The signals of rapprochement with Turkey even while their political differences remained ongoing demonstrated the change in Saudi foreign policy rhetoric from one built on personal rifts to a rational one defined by economic interests. However, to the contrary, one might also relate the chances of reconciliation as due to Erdogan’s embracing of Crown Prince Mohammed bin Salman as Saudi Arabia’s de facto leader, whereas he would previously only speak to King Salman in an official capacity. However, Saudi Arabia conceives the development of bilateral relations with Turkey within a long-term plan. Unlike the Emirates, in Saudi governance foreign policy discourse is applied into practice with a slower pace. 

The change of foreign policy discourse was also observed among Turkish decision-makers who began making positive statements about restoring relations with Egypt, Israel, the UAE, and Saudi Arabia. The sharp decline of the Turkish lira towards the end of 2021 constituted one of the reasons that led Turkish decision-makers to keep silent over regional disagreements with the Gulf states. To illustrate, when Sheikh Abdullah bin Zayed Al-Nahyan, the Foreign Minister of the UAE, called for an end to the Turkish invasion in northern Syria following a visit to Syrian President Bashar Al-Assad in early November, Turkish diplomats’ silence demonstrated their strategic tolerance of regional divergences at a time of economic crisis.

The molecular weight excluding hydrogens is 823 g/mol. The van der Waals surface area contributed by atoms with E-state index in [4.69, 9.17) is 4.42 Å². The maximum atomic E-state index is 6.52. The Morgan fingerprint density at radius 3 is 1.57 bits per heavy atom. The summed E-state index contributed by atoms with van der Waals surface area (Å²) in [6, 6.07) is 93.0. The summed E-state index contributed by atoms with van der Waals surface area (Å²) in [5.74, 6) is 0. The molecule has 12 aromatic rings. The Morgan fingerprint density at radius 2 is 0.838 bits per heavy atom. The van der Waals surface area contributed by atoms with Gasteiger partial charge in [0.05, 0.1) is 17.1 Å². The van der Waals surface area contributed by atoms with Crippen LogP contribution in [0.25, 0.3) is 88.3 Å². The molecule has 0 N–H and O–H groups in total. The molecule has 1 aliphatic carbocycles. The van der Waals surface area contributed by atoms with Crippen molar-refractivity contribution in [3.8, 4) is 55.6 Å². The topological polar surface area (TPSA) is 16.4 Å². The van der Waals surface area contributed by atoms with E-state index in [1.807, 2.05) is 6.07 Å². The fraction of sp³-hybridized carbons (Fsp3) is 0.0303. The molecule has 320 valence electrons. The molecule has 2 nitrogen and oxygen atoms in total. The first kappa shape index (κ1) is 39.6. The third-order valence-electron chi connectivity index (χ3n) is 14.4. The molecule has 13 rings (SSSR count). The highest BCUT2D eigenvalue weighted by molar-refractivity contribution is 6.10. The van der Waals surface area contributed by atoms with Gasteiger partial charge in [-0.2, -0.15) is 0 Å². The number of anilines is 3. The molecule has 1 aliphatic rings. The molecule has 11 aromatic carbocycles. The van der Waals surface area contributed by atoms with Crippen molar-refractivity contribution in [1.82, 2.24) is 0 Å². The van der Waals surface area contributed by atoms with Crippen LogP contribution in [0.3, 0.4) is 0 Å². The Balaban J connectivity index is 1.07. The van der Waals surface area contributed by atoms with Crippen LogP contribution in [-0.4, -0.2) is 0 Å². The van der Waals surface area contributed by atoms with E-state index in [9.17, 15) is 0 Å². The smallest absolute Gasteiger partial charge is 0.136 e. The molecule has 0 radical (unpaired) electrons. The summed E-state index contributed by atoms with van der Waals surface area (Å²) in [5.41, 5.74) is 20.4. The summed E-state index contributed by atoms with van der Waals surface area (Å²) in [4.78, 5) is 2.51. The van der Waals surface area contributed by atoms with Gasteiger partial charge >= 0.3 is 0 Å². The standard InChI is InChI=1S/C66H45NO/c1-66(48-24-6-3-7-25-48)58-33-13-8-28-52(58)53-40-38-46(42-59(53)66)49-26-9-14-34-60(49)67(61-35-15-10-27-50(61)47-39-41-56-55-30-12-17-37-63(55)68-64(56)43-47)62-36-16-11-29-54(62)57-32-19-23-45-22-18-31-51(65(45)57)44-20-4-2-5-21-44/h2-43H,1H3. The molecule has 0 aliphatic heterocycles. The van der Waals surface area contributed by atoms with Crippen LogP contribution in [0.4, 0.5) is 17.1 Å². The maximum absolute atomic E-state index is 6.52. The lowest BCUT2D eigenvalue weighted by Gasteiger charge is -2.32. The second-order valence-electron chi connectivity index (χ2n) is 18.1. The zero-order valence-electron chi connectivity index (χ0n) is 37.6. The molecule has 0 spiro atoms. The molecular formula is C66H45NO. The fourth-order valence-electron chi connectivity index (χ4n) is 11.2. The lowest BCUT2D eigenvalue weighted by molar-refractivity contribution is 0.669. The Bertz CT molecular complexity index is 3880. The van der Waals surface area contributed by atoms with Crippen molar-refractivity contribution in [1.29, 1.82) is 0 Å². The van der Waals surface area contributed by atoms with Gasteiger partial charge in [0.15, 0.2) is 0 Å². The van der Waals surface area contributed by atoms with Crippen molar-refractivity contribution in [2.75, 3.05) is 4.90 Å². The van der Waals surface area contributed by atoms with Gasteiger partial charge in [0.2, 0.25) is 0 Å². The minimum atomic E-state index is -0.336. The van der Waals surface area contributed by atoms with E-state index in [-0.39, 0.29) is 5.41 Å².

The change of mood among Gulf leaders towards rapprochement demonstrated the new tendency among GCC countries of applying a stability-oriented economic policy with neighbors and external actors even at expense of each other’s interests. The Gulf states seem to be entering a new period of maintaining a rhetoric of common destiny and unity at the institutional level, while constructing their bilateral relations independent from each other’s regional security and economic concerns.

During the 42nd GCC Summit on December 14th, 2021, the Gulf states emphasized their continuing regional security concerns over Iran’s ballistic and nuclear empowerment. The Gulf states’ lack of certainty in US support in regional conflicts even urged them to recall Article 2 of the Joint Defense Agreement that calls all GCC states to interfere through joint force against any attempts targeting the security of a GCC member. The US’s hesitancy to get directly involved in Middle Eastern regional conflicts and the possibility of a renewed nuclear deal with Iran created a feeling of isolation among Saudi decision-makers. Furthermore, it triggered the kingdom to initiate its de-escalation process with Iran, which was observed through several meetings between officials from both sides.